The difference in the K+ intracellular to extracellular concentration is maintained by a sodium-potassium active transport system (Na+-K+-ATPase pump). The ratio of ICF K+ concentration to ECF K+ concentration is the major determinant of the resting membrane potential, which is necessary for the transmission and conduction of nervous impulses, maintenance of normal cardiac rhythms, and contraction of skeletal and smooth muscles (see Figure 1-35, p. 35). The constant diffusion of positively charged K+ out of the cell (i.e., down its concentration gradient) makes the interior of cells electronegative in relation to the ECF. Changes in the ratio of ICF to ECF potassium are responsible for many of the symptoms associated with K+ imbalance.
As the predominant ICF ion, K+ exerts a major influence on the regulation of ICF osmolality and fluid balance, as well as on intracellular electrical neutrality in relation to hydrogen (H+) and Na+ levels. Potassium is also necessary for a variety of metabolic functions and is required for glycogen deposition in liver and skeletal muscle cells.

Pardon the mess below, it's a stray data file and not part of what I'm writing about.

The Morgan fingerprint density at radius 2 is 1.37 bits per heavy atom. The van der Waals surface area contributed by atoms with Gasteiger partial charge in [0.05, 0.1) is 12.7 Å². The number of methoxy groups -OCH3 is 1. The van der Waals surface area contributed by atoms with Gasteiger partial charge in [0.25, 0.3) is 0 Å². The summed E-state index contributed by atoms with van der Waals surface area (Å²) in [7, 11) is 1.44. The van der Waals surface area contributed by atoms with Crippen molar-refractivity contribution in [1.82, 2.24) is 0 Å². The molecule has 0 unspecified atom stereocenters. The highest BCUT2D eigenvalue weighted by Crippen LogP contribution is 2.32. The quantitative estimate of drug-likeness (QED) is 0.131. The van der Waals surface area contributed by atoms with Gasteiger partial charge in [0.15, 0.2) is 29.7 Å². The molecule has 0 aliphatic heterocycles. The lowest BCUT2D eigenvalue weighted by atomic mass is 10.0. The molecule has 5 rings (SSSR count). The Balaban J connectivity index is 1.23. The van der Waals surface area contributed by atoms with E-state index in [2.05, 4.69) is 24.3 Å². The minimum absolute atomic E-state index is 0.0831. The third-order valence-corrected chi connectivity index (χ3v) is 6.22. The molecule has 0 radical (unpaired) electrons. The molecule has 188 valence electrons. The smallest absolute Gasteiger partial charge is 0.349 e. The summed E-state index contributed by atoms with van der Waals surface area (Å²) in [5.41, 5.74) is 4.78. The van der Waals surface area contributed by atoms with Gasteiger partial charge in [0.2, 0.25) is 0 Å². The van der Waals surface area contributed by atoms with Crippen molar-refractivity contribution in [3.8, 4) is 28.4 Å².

The kidney provides the most efficient regulation of K+ level balance over time. The amount of K+ excreted varies in proportion to the dietary intake (40 to 120 mEq/day). Potassium is freely filtered by the renal glomerulus, and 90% is reabsorbed by the proximal tubule and loop of Henle. Principal cells in the collecting duct secrete K+ and intercalated cells in the collecting duct reabsorb K+. Dietary K+ intake, aldosterone level, and distal tubule urine flow determine the amount of K+ excreted from the body. Unlike sodium, the renal mechanism for conserving K+ is weak, even when total body K+ stores are depleted. The gut also may sense the amount of K+ ingested and stimulate renal K+ excretion.10 However, a low K+ intake also suppresses renal K+ excretion.